The acute effects of ethanol are mediated by binding to specific sites on proteins. We propose to elucidate the actions of ethanol on the GABAa and glycine receptors, two critical molecular targets for ethanol, by combining molecular, electrophysiological and behavioral methods.
Aim 1 will elucidate the specific location and orientation of the amino acids that form the ethanol binding site in heteromeric GABAa receptors. Our ongoing studies of glycine receptors suggest that zinc, a physiological modulator of glycine receptors, is important for ethanol action on these receptors, and Aim 1 will also define the molecular basis of this interaction.
In Aim 2, we will use GABAa and glycine receptor knockout and knockin mice to specify the behavioral effects of ethanol that are due to actions on these receptors.
Aim 3 will evaluate the neuronal consequences of receptor mutation. This will be accomplished by genomic analysis of key brain regions and by electrophysiological study of the mesolimbic reward pathway.
Aim 3 will also define effects of chronic ethanol consumption on global gene expression changes in the ventral tegmental area and nucleus accumbens, the two key areas of the mesolimbic pathway. These studies will use wild type mice and mice with GABAa or glycine receptors that are engineered to be insensitive to ethanol action. This novel approach will allow us to link changes in gene expression (and behavior, Aim 2) to alcohol actions on specific receptors. The long-range goal of this work is to define key protein sites that can serve as targets for new therapies to alleviate alcohol reinforcement, dependence an relapse.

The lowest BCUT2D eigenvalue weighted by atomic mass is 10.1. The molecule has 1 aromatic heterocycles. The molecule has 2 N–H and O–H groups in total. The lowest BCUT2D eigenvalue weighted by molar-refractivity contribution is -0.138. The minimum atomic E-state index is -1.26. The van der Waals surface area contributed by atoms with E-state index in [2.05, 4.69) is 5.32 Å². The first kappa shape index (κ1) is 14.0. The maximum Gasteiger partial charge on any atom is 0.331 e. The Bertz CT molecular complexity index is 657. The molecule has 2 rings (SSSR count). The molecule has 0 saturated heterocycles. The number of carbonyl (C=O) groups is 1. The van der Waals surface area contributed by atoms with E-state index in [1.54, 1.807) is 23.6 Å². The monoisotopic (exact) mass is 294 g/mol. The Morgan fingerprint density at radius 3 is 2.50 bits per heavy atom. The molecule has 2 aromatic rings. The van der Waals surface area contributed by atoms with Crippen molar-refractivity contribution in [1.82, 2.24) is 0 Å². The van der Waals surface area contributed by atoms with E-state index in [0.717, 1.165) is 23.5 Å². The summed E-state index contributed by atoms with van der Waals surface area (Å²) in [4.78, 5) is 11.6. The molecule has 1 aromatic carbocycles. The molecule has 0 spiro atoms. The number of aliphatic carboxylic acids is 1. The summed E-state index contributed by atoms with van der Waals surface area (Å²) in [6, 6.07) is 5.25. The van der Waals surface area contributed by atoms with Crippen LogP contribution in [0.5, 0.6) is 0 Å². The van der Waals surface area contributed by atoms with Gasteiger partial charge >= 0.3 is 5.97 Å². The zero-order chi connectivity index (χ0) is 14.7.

Public Health Relevance

Even though alcohol (ethanol) has been consumed for thousands of years, we know remarkably little about the way it produces its effects on the brain. An important advance was the identification of specific proteins (neurotransmitter receptors and ion channels) involved in communication between neurons as a target for ethanol. We will define how ethanol acts on these proteins using different techniques, ranging from the molecular to the behavioral level, using mutations in mice and other new technologies, with the final objective of defining key protein sites that can serve as targets for new therapies to alleviate alcohol addiction.

National Institute of Health (NIH)
National Institute on Alcohol Abuse and Alcoholism (NIAAA)
Research Project (R01)
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Neurotoxicology and Alcohol Study Section (NAL)
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Liu, Qi-Ying
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University of Texas Austin
Schools of Arts and Sciences
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